But in all fairness, we’ve been busy in the meantime: Tony had a few other jobs to do, including completing a beautiful door and set of curved outdoor benches for the new Gabriola Community Health Centre (some examples of Tony’s custom doors here) and Kate Bradford and I (Tobi Elliott) had other stories to chase in the grand adventure known as documentary filmmaking. (Forgive the cross-promotion here: I’m producing another film based in B.C.’s northeast called The Trapper of Peace River about the conflict over the rich natural resources of the Peace region, and developing a few TV series ideas. I’ll be going to Banff Media Festival in June to pitch some of them, one of which is a history series I’m calling Waterway Queens – inspired by my research on Dorothy of course!)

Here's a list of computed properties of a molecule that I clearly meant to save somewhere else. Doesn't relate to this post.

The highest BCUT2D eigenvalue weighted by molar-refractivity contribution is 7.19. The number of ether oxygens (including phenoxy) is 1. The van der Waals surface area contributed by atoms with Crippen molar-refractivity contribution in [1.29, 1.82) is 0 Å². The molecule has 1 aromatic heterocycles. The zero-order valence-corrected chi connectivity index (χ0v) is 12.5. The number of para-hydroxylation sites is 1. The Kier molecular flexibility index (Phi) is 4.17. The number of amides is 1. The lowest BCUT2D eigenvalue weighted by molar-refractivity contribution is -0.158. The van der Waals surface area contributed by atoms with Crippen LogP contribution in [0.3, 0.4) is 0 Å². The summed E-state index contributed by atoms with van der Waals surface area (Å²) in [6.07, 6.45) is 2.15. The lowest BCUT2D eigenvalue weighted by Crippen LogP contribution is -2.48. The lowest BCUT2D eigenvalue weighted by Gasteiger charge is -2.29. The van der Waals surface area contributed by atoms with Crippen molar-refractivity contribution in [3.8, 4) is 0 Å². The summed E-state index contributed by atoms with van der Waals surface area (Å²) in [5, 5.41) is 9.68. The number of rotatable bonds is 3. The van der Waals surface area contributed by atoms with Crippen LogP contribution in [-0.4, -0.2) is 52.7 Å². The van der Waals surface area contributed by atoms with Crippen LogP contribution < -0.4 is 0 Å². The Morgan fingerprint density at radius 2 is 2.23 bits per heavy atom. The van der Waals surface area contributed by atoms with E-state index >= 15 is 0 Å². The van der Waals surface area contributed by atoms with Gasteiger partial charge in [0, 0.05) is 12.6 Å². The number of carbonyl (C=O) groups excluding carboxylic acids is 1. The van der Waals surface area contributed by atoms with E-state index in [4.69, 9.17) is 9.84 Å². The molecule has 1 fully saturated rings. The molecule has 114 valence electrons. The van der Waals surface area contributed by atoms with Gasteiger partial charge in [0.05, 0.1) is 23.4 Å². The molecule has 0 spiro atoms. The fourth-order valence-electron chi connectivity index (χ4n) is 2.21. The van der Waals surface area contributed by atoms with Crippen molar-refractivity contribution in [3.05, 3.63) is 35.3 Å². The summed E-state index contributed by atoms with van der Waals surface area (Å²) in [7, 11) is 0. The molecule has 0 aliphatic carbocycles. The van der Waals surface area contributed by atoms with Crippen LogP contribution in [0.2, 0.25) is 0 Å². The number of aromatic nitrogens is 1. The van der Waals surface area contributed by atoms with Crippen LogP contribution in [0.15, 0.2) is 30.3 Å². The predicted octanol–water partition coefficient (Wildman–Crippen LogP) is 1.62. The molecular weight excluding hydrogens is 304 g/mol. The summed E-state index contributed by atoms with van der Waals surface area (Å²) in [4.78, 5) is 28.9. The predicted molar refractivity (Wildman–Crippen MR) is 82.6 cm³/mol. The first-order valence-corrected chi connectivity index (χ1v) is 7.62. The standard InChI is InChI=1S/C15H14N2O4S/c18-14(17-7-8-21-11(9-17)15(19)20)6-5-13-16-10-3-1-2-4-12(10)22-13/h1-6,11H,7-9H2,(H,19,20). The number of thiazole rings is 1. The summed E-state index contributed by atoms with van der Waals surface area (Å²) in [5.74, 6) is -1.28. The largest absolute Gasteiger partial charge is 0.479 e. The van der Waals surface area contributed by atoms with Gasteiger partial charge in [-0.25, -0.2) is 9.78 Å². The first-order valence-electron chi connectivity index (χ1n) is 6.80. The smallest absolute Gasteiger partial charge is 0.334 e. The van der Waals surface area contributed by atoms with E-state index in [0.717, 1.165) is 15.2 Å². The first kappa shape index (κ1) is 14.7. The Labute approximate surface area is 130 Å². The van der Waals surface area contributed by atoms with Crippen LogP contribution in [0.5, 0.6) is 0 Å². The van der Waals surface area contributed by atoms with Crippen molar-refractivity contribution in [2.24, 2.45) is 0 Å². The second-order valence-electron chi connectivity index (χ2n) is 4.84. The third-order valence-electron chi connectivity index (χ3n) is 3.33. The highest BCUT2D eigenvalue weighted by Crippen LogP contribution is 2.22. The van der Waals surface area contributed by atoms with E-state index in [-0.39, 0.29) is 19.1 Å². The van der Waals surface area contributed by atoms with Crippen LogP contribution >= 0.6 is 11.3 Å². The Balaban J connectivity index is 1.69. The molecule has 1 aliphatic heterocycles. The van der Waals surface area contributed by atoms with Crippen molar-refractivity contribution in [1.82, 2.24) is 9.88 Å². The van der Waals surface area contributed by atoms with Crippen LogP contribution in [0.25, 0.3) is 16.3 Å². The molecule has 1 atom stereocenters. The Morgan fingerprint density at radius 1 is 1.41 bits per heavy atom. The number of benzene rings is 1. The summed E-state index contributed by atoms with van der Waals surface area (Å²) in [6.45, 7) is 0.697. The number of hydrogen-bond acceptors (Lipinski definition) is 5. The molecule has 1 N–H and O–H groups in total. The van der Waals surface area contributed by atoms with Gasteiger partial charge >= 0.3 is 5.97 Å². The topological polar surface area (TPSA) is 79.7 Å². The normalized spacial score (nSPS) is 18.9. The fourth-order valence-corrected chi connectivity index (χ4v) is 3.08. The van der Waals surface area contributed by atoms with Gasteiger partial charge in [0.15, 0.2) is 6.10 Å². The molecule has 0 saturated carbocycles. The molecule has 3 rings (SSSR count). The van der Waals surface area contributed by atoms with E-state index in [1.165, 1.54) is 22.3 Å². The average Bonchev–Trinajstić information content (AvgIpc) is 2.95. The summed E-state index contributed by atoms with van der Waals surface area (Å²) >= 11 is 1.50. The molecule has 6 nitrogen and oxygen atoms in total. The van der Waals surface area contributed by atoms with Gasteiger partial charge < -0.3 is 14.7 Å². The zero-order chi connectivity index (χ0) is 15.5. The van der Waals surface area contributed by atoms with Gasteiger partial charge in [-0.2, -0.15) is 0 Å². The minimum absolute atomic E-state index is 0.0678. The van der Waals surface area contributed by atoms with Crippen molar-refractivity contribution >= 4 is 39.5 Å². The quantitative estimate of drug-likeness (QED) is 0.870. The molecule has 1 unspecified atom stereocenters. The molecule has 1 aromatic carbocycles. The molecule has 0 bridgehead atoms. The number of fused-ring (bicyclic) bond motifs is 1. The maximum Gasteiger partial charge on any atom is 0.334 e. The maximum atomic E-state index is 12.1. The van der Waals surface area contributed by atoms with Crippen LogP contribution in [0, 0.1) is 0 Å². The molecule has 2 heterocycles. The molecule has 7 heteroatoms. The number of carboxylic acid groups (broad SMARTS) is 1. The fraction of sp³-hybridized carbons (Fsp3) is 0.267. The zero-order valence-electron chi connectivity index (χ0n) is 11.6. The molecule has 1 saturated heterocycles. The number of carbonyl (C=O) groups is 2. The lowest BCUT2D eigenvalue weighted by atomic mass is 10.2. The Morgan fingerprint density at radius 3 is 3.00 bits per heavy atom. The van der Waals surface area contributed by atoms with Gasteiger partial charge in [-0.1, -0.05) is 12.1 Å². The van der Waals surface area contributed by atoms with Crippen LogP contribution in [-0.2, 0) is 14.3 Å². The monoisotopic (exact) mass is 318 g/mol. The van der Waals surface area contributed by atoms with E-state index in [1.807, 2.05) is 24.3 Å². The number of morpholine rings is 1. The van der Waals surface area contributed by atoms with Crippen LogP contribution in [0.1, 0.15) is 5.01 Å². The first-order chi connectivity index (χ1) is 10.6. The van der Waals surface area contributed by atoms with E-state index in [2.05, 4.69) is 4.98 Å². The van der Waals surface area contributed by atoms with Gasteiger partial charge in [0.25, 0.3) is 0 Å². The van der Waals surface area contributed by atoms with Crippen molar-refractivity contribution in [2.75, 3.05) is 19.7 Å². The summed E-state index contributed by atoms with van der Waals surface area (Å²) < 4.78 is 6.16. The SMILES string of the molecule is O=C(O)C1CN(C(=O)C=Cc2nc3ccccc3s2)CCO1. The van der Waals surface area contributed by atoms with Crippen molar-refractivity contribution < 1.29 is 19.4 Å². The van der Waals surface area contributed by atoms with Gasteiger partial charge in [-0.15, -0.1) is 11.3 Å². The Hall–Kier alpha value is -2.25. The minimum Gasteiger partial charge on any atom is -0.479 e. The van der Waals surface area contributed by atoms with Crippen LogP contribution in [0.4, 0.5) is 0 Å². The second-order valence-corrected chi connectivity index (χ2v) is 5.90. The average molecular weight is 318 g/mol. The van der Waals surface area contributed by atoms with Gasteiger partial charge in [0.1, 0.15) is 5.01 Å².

But there is nothing so satisfying as a detour when you know you have a great story like Dorothy waiting for you when you get home! Dignified she stands, with her century-old wood and her elegant lines, patiently waiting for us mere humans on our hourly timeclock, knowing that as we scramble after other opportunities and chase our tails, she will inevitably draw us back. She is indeed a beloved boat, and I fear even my objective journalistic mind is falling romantically under her spell!

And so I find myself at this juncture pondering the way forward. We have been at a crossroads about this documentary for some time. Decisions need to be made – and soon, for Tony is about to pick up hammer and claw again to get down to business. For us as filmmakers, the decision is not whether to continue filming – the Dorothy story is a fantastic one and her restoration resonates on so many different levels that I feel we have a duty to tell it – but how to proceed in making the documentary without a broadcaster.